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May12, 2014PNNL-SA-1027071 Developing a Predictive Model to Identify Potential Electric Grid Stress Events due to Climate and Weather Factors JENNIE RICE,

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Presentation on theme: "May12, 2014PNNL-SA-1027071 Developing a Predictive Model to Identify Potential Electric Grid Stress Events due to Climate and Weather Factors JENNIE RICE,"— Presentation transcript:

1 May12, 2014PNNL-SA Developing a Predictive Model to Identify Potential Electric Grid Stress Events due to Climate and Weather Factors JENNIE RICE, LISA BRAMER, JAMES DIRKS, JOHN HATHAWAY, RUBY LEUNG, YING LIU, TRENTON PULSIPHER, DANIEL SKORSKI Pacific Northwest National Laboratory Integrated Climate Modeling Principal Investigator Meeting May 12, 2014

2 Electricity Grid Stress Grid stress is when the electricity grid is compromised in its ability to reliably meet the demand for electricity. The standard industry measure of grid stress is the reserve margin --the percent by which the system’s available capacity (supply) exceeds the peak load (demand). Climate and weather directly influence grid stress. May12, 2014PNNL-SA Sources: U.S. Energy Information Administration, based on the Electricity Reliability Council of Texas Annual Capacity, Demand, and Resource Reports and 2012 Long-Term Demand and Energy Forecast. Source: U.S. Energy Information Administration, based on the National Oceanic and Atmospheric Administration

3 Predicting Electricity Grid Stress Events Science questions: Are standard definitions of extreme climate/weather events (e.g., WMO heat wave definition*) sufficient for predicting grid stress events? Can we develop a better predictive model of grid stress? Will climate change contribute to an increase in the frequency or severity of grid stress events? Research approach: Identify grid stress events from the historical record, using the Texas electricity grid (ERCOT) Identify commensurate weather data and derive potential predictive variables Test alternative predictive models, including WMO heat wave definition This research is supported by the Integrated Assessment Research Program, Regional Integrated Assessment Modeling (RIAM) project May12, 2014PNNL-SA * When the daily maximum temperature of at least five consecutive days exceeds the climatological norm maximum temperature by 5 °C

4 Data Challenges May12, Publicly available reserve margin data incomplete for the period studied ( ) Decision made to use daily peak demand (load) to identify grid stress days Day ahead on-peak prices (also not available for the entire period) used to check grid stress days PNNL-SA

5 Approach: Classification Model May12, Temporal Aggregation Daily (Hourly)1,3, & 5 days2 & 8 hour window Temperature Maximum, Minimum, Mean Period mean for days prior to observed day Percent difference in variable from observed day and aggregated day level Period mean for hours from peak temperature Relative Humidity Maximum, Minimum, Mean Absolute Humidity Maximum, Minimum, Mean Pressure Maximum, Minimum Wind SpeedMean VariableProportion of Times Selected MaxTemp.pctdiff.5days MeanTemp MaxTemp.mean.8hr MaxPressure.pctdiff.3days MeanTemp.pctdiff.5days MaxPressure.pctdiff.5days MinAbsHum.pctdiff.1day Coast Region – Stepwise Variable Selection Results Define Training Dataset Selected 90 grid stress and 90 non-stress days for each climate zone Set aside 10% each of grid stress and non-stress days Develop Weather Variables Capture persistence, changes, and magnitude (>100 variables) Naïve Bayes classification 5,000 random samples of training dataset Stepwise variable selection for each sampled training set Choose variables that are selected with the highest frequency PNNL-SA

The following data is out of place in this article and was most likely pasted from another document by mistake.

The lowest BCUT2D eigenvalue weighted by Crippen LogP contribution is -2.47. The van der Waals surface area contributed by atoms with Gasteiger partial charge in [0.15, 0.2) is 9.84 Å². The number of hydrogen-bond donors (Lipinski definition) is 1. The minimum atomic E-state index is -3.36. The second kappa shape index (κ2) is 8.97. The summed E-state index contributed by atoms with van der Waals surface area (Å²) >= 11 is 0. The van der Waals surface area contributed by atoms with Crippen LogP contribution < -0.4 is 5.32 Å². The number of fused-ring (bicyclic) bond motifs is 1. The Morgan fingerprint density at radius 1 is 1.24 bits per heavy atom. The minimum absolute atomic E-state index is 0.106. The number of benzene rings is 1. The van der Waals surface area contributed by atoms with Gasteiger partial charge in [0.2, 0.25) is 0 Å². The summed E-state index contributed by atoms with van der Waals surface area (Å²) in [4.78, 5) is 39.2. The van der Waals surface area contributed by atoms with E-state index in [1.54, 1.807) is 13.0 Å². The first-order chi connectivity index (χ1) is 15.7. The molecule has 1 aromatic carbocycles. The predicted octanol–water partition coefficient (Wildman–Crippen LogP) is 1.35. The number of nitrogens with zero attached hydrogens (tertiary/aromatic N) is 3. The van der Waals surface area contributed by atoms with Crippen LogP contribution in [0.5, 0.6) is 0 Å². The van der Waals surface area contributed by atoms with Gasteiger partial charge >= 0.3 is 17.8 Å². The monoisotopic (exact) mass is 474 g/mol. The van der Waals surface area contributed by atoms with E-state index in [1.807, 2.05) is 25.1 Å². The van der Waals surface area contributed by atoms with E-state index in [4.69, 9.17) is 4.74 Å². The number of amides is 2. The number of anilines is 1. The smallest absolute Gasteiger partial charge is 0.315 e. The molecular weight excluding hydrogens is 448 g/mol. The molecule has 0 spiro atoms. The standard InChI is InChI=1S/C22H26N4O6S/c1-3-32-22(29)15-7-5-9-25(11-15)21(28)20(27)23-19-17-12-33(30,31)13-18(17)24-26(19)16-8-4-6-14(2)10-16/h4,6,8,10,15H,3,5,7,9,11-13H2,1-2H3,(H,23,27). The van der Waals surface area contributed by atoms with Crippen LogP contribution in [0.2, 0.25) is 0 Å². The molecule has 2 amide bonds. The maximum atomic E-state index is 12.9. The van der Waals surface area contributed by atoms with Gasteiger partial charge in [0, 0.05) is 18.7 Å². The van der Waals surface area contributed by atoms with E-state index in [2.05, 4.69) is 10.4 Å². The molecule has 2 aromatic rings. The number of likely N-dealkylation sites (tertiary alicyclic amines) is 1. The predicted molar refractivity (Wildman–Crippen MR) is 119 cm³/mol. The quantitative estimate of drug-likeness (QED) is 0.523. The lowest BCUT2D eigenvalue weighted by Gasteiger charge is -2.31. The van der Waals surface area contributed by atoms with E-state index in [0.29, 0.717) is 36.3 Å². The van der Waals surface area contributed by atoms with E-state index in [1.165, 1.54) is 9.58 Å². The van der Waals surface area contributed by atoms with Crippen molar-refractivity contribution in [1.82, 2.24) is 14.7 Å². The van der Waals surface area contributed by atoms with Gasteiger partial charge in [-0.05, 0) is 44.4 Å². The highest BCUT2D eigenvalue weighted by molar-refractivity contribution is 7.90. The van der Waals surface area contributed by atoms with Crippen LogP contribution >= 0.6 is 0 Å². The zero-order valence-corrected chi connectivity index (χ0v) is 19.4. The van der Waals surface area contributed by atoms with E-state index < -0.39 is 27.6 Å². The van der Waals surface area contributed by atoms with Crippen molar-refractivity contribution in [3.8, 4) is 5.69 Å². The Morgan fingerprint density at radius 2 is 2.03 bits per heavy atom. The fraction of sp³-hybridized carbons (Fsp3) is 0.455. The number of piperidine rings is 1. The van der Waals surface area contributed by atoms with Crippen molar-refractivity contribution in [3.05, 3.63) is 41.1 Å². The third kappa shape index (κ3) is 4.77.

6 Predictive Model Results May12, VariableTypeWindowStatistic Climate Region PressureMaximum5 dayPercentS, NC PressureMinimum3 dayPercentFW Relative Humidity Maximum FW Relative Humidity Mean3 dayPercentN, E TemperatureMaximum2 hrMeanSC TemperatureMaximum5 dayPercentC TemperatureMean E,C, FW TemperatureMinimum1 dayMeanW TemperatureMinimum W TemperaureMaximum8 hrMeanS, C, NC Wind SpeedMean1 dayMeanE Wind SpeedMean2 hrMeanSC Wind SpeedMean5 dayMeanN,W Wind SpeedMean8 hrMeanSC Climate Region Naïve Bayes Bootstrap Mean Accuracy WMO Bootstrap Accuracy Region Specific Global Coast84.30%80.71%50.00% North72.37%70.97%47.77% North Central 90.38%89.06%50.53% South Central 89.48%86.60%51.67% Southern83.02%79.73%51.12% East76.89%72.19%50.55% West82.14%78.22%49.43% Far West74.69%70.78%52.74% Optimal Weather VariablesCross Validated Prediction Results PNNL-SA

7 Conclusions & Path Forward May12, Application of Predictive Model to Historical Weather Data Compared to WMO Heat Wave Weather-driven multivariate models improve prediction of grid stress days over WMO heat wave definition Interdisciplinary team critical for integrated modeling Energy sector data availability challenges likely to persist for integrated modeling Next steps: Further refinement/optimization of final variable set Investigation of prevalence and duration of future grid stressing events by applying model to RESM RCP4.5 and RCP8.5 output PNNL-SA

8 May12, 2014PNNL-SA Backup Slides

9 Naïve Bayes Classification Model Use weather variables to predict/classify a day as grid stress or non-stress event Statistical model based on Bayes theorem: Y = 1: grid stressing event and X 1 =k, X 2 =j, …: weather variable values May12, Classify a day as grid stress/non-stress based according to which density is highest Grid Stress Non-Stress Example of Naïve Bayes model for the Coast region using only Maximum Temperature to classify grid stress events PNNL-SA


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